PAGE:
7. United Airlines - Come Back Soon ad (1966): Only on United...a special brand of work prostitution: "You went to sleep after dinner. Why not? You work hard. When the flight landed, the stewardess smiled goodbye like she really meant it. She does. She even straightened your boutonniere. You get this kind of 'extra care' every time you fly with us." What else do you get?
8. TWA - It’s A Man’s World ad (1953). The only airline ad we could find that didn't devalue women and refused to trade on a woman's body and racial profile as the core checklist in their advertising campaigns.
9. TWA - Foreign Accents ad (1968). It's a shame the TWA ads of the late 1960s couldn't mimic their predecessors from the 1950s. Really, how great would it be to select one of your four hostesses on TWA?: "...they come in four styles with hostesses to match: Italian (see toga), French (see gold mini), Olde English (see wench). And Manhattan penthouse (see hostess pajamas—after all all hostesses should look like this, right?)" Toga? Wench? This is about as low as it gets."

  10. British Overseas Airways Corporation - She's an Art in Herself ad (1965). She's a renaissance woman. She can do it all, just take their word for it: "Whether she's decorating a house, or cooking Moo Goo Gai Pen, the result is always beautiful. If Lancy's aboard your next BOAC flight to the Orient, watch every move closely. She's an art in herself."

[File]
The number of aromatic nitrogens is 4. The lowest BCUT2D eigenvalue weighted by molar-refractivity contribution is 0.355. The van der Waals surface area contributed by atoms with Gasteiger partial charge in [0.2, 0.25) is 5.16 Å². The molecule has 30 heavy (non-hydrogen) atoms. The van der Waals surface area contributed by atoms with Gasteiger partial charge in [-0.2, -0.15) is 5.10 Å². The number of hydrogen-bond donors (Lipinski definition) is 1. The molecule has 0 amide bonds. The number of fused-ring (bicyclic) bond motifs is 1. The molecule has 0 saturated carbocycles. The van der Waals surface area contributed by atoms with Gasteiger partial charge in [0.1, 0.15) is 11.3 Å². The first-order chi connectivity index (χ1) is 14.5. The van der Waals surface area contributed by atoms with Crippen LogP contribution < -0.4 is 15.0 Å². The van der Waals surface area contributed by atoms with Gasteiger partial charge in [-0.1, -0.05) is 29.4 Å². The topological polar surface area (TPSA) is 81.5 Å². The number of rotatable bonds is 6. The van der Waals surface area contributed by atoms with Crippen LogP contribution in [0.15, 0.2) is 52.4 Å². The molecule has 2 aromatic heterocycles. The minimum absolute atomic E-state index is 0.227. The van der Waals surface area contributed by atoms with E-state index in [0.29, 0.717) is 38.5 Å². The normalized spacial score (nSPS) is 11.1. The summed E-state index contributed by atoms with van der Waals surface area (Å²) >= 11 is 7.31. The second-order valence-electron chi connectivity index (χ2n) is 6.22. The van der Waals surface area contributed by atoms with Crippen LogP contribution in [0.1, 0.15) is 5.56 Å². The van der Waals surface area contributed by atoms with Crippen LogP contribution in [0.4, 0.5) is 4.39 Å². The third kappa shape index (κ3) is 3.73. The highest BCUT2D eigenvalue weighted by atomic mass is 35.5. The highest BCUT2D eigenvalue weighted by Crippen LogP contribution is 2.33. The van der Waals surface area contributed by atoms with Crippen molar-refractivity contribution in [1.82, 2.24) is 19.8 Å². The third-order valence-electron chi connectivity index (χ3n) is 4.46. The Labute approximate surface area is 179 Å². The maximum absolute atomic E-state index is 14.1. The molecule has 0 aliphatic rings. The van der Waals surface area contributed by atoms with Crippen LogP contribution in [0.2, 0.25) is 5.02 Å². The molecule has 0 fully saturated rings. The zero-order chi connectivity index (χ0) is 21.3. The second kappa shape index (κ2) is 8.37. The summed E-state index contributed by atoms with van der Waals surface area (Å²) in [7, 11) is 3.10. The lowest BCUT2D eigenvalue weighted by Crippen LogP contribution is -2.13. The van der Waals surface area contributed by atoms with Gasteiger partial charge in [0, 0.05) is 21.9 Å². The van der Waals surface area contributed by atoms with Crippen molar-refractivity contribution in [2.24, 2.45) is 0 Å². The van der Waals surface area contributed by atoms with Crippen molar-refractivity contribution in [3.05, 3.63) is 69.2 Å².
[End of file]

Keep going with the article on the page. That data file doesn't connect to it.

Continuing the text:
11. Japan Airlines - How to Train and Airline Hostess (1959). This ad could also be called How to Train Your Future Foreign Wife...take a read: "A Japanese girl is taught from childhood the satisfaction of doing something for its own sake....You feel her real desire to please you, and only you. For she satisfies herself only as she succeeds in making you happy."
12. American Airlines - Conrad Hilton ad (1966). American somehow tried to justify that women are just products with this stellar copy: "Flying just isn't much of a thrill for Mr. Hilton anymore. He expects attention for his money."

13. Delta - One Girl ad (1967). The Me Decade was thirteen years ahead of us, but Delta still found a way to make it all about you: "Only one girl is important. The one on your flight. The one who serves you."

14. British Overseas Airways Corporation - all her Suki ad (1964). Isn't it great she is more thank just beautiful? After all, she "can serve you sake, sushi, and teriyaki steak with ancestral grace."

15. Air France - Beautiful French Hostess (1967). Hook 'em with the beautiful French hostess, devalue them in very next sentence of copy and then on with the sales pitch..."Beautiful French girls alone do not make Air France, Air France."

Part 2:
Read part one of Daniela and Michael here.

Part 3:
Read part three of Daniela and Michael here.